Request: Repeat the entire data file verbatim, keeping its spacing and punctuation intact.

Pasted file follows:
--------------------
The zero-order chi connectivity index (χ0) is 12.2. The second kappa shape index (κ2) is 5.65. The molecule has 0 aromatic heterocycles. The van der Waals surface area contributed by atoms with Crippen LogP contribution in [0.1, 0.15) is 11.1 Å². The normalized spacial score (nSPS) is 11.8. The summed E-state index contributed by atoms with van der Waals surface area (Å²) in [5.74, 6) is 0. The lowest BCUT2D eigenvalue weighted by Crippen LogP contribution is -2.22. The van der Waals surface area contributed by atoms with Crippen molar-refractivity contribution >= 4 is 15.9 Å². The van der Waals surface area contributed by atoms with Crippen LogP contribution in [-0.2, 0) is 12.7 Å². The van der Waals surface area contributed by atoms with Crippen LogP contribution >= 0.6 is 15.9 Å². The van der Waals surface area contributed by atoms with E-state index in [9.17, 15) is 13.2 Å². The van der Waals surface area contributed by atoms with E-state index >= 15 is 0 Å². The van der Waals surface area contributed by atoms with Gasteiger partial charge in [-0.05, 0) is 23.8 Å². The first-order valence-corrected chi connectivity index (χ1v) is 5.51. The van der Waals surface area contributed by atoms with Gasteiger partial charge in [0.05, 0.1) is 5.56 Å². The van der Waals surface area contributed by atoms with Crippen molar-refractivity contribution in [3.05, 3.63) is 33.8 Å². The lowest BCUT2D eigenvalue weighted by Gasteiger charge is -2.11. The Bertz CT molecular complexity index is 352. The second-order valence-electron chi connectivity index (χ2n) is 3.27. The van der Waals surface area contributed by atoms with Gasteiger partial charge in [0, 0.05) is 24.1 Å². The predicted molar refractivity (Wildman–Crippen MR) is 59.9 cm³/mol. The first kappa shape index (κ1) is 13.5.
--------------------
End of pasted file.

The zero-order chi connectivity index (χ0) is 12.2. The second kappa shape index (κ2) is 5.65. The molecule has 0 aromatic heterocycles. The van der Waals surface area contributed by atoms with Crippen LogP contribution in [0.1, 0.15) is 11.1 Å². The normalized spacial score (nSPS) is 11.8. The summed E-state index contributed by atoms with van der Waals surface area (Å²) in [5.74, 6) is 0. The lowest BCUT2D eigenvalue weighted by Crippen LogP contribution is -2.22. The van der Waals surface area contributed by atoms with Crippen molar-refractivity contribution >= 4 is 15.9 Å². The van der Waals surface area contributed by atoms with Crippen LogP contribution in [-0.2, 0) is 12.7 Å². The van der Waals surface area contributed by atoms with Crippen LogP contribution >= 0.6 is 15.9 Å². The van der Waals surface area contributed by atoms with E-state index in [9.17, 15) is 13.2 Å². The van der Waals surface area contributed by atoms with E-state index >= 15 is 0 Å². The van der Waals surface area contributed by atoms with Gasteiger partial charge in [-0.05, 0) is 23.8 Å². The first-order valence-corrected chi connectivity index (χ1v) is 5.51. The van der Waals surface area contributed by atoms with Gasteiger partial charge in [0.05, 0.1) is 5.56 Å². The van der Waals surface area contributed by atoms with Crippen molar-refractivity contribution in [3.05, 3.63) is 33.8 Å². The lowest BCUT2D eigenvalue weighted by Gasteiger charge is -2.11. The Bertz CT molecular complexity index is 352. The second-order valence-electron chi connectivity index (χ2n) is 3.27. The van der Waals surface area contributed by atoms with Gasteiger partial charge in [0, 0.05) is 24.1 Å². The predicted molar refractivity (Wildman–Crippen MR) is 59.9 cm³/mol. The first kappa shape index (κ1) is 13.5.